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The Year's Top Ten Tales of Science Fiction
Edited by Allan Kaster
Narrated by Tom Dheere, Vanessa Hart and Sue Bilich
Infinivox, 9 hours, 4 minutes

The Year's Top Ten Tales of Science Fiction
Allan Kaster
Allan Kaster is a baseball-loving, guitar-playing, science fiction fan that happens to be a native Texan that can't get enough Mexican food. He has a loving wife and two teenage kids. By training, he is an anaerobic microbiologist.

ISFDB Bibliography
SF Site Review: Mini-Masterpieces of Science Fiction

Past Feature Reviews
A review by Susan Dunman

Annual "best of" short story anthologies are a long-standing tradition within the science fiction publishing community. As an audio fan, it's encouraging to see this same tradition being embraced by science fiction audio publishers such as Infinivox. This year, Infinivox editor Allan Kaster has made his selections from science fiction prose originally written in 2008 and his top ten picks are ones to be proud of, including two Hugo Award winners. No doubt about it, there's something here for any science fiction fan to appreciate and enjoy.

The collection starts off with, "The Ray Gun: A Love Story," by James Alan Gardner. As you might suspect, it's about a ray gun, but it's also about Jack, the young boy who finds it and will be changed forever. But is it a case of Jack changing his life because of the weapon or the ray gun having an alien influence over Jack's future?

Sometimes it pays to be a mechanical genius and sometimes it doesn't. That's not really the moral to Jeff VanderMeer's story, "Fixing Hanover," but it does explore consequences to actions and how there are times when those actions may be unavoidable.

Another story examining consequences is, "Turing's Apples," by Stephen Baxter. When Jack's older brother, Wilson, discovers the first signal from intelligent life received from outer space, he is determined to interpret the message, no matter the outcome. As an unwilling accomplice, Jack discovers, too late, that both the cost and consequences of their actions are far higher than either brother could possibly imagine.

H.P. Lovecraft fans should get a kick out of Elizabeth Bear's, "Shoggoths in Bloom." As a tribute to Lovecraft, this story works so well on so many different levels. Obviously, I'm not the only one to come to this conclusion, as it recently won the 2009 Hugo Award for Best Novelette.

"Exhalation," by Ted Chiang, is another Hugo winner, receiving the award for Best Short Story. It's a robot story unlike any I've ever heard. Mechanical men living in their own mechanical world refill their lungs with argon gas each day in order to survive. This was such a unique story and told in such a clever way that I had to go back and listen to it twice!

If your preferences turn more toward the action suspense novel or thriller, then both "The Art of Alchemy," by Ted Kosmatka and "Five Thrillers," by Robert Reed, should be right up your alley. "The Art of Alchemy" looks at what might happen when a new discovery could result in the demise of a currently successful technology that's keeping shareholders happy. And "Five Thrillers" takes listeners down a frightening path as a genetically enhanced psychopath employs all of his alarming skill to protect the human race.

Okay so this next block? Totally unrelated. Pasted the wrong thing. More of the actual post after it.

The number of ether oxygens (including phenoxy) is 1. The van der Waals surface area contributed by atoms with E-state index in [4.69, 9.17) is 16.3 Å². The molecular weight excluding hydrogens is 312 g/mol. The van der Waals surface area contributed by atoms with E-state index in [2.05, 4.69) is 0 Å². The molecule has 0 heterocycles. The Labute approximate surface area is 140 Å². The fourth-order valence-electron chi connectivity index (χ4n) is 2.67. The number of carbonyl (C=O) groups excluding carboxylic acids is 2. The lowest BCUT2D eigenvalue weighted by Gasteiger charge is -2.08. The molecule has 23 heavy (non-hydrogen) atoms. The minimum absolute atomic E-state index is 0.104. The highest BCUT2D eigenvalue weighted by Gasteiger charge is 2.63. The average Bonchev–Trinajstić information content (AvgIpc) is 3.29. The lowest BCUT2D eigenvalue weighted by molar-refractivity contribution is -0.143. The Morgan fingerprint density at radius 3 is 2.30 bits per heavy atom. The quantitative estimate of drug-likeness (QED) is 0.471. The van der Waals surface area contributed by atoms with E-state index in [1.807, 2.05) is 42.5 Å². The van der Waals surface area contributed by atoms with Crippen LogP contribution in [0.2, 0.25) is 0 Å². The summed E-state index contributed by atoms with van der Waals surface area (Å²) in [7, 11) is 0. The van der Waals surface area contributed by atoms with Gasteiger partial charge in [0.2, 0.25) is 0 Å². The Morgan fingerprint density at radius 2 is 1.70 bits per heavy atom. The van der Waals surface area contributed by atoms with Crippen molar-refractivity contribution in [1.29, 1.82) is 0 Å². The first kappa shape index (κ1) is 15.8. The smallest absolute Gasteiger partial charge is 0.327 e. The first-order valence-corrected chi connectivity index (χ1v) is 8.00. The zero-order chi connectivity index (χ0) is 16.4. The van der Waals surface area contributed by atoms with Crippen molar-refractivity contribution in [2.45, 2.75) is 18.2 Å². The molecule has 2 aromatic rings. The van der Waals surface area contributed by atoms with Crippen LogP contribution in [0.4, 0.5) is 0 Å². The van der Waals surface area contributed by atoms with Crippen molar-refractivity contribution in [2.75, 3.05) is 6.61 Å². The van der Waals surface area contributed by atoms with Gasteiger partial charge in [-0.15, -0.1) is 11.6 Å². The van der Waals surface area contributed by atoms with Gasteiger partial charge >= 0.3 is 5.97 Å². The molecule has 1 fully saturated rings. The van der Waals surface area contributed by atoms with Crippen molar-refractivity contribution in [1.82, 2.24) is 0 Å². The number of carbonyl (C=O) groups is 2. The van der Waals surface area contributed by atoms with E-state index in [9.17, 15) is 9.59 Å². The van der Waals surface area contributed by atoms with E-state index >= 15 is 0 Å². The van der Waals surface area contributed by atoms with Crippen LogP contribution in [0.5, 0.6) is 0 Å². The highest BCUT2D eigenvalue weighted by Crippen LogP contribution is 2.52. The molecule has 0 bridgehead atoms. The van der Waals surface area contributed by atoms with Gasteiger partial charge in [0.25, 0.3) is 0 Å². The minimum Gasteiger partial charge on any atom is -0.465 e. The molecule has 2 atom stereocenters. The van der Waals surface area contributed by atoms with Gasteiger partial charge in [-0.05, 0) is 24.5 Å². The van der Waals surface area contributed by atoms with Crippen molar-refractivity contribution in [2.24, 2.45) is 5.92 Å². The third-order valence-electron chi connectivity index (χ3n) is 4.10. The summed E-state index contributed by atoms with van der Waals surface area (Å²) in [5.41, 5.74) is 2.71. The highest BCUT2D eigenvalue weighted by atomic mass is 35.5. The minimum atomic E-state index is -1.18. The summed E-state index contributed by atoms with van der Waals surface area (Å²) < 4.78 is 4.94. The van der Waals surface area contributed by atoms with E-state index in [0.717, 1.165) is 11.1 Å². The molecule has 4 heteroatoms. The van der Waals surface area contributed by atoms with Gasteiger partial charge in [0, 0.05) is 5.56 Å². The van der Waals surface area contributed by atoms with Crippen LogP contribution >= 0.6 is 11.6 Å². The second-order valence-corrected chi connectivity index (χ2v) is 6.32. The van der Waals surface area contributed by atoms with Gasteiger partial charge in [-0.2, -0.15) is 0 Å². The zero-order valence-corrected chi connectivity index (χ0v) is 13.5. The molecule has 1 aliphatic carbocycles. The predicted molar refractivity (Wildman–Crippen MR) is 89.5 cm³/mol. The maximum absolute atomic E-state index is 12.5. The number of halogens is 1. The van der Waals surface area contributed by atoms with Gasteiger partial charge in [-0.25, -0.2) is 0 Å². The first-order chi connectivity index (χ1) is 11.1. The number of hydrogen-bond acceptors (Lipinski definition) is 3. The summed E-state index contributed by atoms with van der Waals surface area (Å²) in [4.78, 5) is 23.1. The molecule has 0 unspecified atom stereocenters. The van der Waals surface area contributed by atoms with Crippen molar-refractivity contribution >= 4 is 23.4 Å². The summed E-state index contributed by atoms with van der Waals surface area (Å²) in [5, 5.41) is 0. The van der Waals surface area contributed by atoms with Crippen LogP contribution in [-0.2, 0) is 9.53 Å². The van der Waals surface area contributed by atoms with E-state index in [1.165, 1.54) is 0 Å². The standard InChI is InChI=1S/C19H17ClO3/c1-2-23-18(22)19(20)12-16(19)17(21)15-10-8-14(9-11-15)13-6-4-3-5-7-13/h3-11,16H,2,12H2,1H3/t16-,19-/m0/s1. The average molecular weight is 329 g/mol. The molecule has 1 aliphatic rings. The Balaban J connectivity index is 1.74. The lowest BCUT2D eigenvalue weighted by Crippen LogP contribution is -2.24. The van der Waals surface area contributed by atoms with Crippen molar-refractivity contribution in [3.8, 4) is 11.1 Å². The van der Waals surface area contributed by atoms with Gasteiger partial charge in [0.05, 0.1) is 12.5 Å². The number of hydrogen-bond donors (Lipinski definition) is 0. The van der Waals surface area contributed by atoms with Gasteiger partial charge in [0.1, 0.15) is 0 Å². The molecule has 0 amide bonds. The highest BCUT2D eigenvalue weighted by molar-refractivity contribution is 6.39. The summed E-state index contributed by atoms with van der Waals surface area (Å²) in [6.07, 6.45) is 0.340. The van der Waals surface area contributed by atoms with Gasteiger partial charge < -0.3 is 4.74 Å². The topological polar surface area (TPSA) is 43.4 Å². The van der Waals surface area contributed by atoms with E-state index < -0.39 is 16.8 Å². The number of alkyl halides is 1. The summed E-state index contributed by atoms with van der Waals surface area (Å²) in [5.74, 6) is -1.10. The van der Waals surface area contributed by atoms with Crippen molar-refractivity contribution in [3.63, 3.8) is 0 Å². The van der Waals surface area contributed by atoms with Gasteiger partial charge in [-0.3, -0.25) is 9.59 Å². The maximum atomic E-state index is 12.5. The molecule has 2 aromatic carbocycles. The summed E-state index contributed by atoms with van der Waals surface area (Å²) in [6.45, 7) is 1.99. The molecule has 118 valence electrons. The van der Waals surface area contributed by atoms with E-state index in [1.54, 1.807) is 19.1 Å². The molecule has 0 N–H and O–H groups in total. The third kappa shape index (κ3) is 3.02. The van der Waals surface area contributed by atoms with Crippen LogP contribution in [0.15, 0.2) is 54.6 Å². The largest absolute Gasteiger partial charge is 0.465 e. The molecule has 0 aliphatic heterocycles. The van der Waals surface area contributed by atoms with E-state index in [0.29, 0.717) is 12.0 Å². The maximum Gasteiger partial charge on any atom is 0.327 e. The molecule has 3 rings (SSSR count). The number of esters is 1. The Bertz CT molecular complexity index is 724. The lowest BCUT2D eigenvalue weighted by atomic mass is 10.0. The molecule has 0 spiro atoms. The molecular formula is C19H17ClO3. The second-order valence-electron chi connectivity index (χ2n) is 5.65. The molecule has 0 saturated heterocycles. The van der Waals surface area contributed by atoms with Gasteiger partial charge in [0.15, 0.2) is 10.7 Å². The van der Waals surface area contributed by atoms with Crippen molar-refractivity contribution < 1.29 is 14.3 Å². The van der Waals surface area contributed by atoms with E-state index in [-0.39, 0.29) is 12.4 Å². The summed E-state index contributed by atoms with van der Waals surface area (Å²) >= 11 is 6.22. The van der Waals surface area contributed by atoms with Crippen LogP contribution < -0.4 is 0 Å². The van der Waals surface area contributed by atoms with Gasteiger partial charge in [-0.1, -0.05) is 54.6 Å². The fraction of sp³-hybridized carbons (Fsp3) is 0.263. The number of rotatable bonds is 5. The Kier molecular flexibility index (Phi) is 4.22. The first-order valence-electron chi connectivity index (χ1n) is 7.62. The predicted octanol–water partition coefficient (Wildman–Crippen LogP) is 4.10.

It's almost impossible to not rate each story as you hear it being read and, for me, "The Dream of Reason," by Jeffrey Ford, was the least enjoyable. I don't think I ever really got the point, unless it was that scientists can believe and do incredibly stupid things. But you may have an entirely different reaction, which is the beauty of a short story collection.

Sometimes stories defy categorization, and that would be true for, "26 Monkeys, Also the Abyss," by Kij Johnson. As part of a performing circus act, 26 monkeys can disappear into thin air. No one can explain how this happens and, in the end, does it really matter? You be the judge after reading this baffling, yet intriguing tale that doesn't try to explain the universe.

"The City of the Dead," by Paul McAuley, is my favorite in the collection and I'm not really sure why. An aging scientist lives in a deserted area on a remote planet to study alien animals called hive rats. But some local thugs are tipped off that she may be studying things more alien that overgrown rats and there's money to be made. However, they don't count on the resilience of the scientist and the local constable -- both of whom are clever ladies you really don't want to mess with.

All of the stories are expertly narrated by Tom Dheere, Vanessa Hart and Sue Bilich. Dheere has the lion's share of the narration, but each of the narrators take a low-key approach, using subtle shifts in accents, pitch, and pacing to differentiate characters when needed. This method works well with these stories because they don't need extra help to be effective. The stories cover a broad range of subject matter and offer a variety of styles. So, while you may not find every single selection to your taste, it's also a sure bet that at least a few will reverberate through your brain for days, weeks, or maybe even years after you've heard this production.

Copyright © 2009 Susan Dunman

Susan became a librarian many light years ago and has been reviewing books ever since. Audiobooks and graphic novels have expanded her quest to find the best science fiction in Libraryland.

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